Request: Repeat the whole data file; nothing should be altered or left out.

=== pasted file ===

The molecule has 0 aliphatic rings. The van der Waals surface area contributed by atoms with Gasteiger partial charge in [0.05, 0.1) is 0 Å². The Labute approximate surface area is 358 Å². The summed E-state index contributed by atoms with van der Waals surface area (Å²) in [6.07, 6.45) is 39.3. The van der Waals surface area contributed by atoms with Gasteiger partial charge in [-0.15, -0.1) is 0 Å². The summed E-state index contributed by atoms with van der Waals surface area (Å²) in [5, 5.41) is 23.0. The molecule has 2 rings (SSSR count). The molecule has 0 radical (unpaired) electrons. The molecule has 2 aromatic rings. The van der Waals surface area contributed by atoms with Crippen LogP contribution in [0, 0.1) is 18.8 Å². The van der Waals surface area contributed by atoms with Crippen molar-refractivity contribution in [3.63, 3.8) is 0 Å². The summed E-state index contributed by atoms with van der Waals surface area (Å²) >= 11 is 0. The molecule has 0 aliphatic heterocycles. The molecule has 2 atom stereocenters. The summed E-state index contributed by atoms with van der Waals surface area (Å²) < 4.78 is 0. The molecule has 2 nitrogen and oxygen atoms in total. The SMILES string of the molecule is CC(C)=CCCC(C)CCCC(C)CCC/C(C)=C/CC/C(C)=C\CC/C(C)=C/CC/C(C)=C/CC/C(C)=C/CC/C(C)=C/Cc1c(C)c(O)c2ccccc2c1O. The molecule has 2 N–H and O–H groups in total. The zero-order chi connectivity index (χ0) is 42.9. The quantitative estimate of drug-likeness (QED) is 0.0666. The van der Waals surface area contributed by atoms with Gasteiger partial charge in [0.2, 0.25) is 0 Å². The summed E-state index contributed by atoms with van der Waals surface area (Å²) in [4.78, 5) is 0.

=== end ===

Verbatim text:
The molecule has 0 aliphatic rings. The van der Waals surface area contributed by atoms with Gasteiger partial charge in [0.05, 0.1) is 0 Å². The Labute approximate surface area is 358 Å². The summed E-state index contributed by atoms with van der Waals surface area (Å²) in [6.07, 6.45) is 39.3. The van der Waals surface area contributed by atoms with Gasteiger partial charge in [-0.15, -0.1) is 0 Å². The summed E-state index contributed by atoms with van der Waals surface area (Å²) in [5, 5.41) is 23.0. The molecule has 2 rings (SSSR count). The molecule has 0 radical (unpaired) electrons. The molecule has 2 aromatic rings. The van der Waals surface area contributed by atoms with Crippen LogP contribution in [0, 0.1) is 18.8 Å². The van der Waals surface area contributed by atoms with Crippen molar-refractivity contribution in [3.63, 3.8) is 0 Å². The summed E-state index contributed by atoms with van der Waals surface area (Å²) >= 11 is 0. The molecule has 0 aliphatic heterocycles. The molecule has 2 atom stereocenters. The summed E-state index contributed by atoms with van der Waals surface area (Å²) < 4.78 is 0. The molecule has 2 nitrogen and oxygen atoms in total. The SMILES string of the molecule is CC(C)=CCCC(C)CCCC(C)CCC/C(C)=C/CC/C(C)=C\CC/C(C)=C/CC/C(C)=C/CC/C(C)=C/CC/C(C)=C/Cc1c(C)c(O)c2ccccc2c1O. The molecule has 2 N–H and O–H groups in total. The zero-order chi connectivity index (χ0) is 42.9. The quantitative estimate of drug-likeness (QED) is 0.0666. The van der Waals surface area contributed by atoms with Gasteiger partial charge in [0.2, 0.25) is 0 Å². The summed E-state index contributed by atoms with van der Waals surface area (Å²) in [4.78, 5) is 0.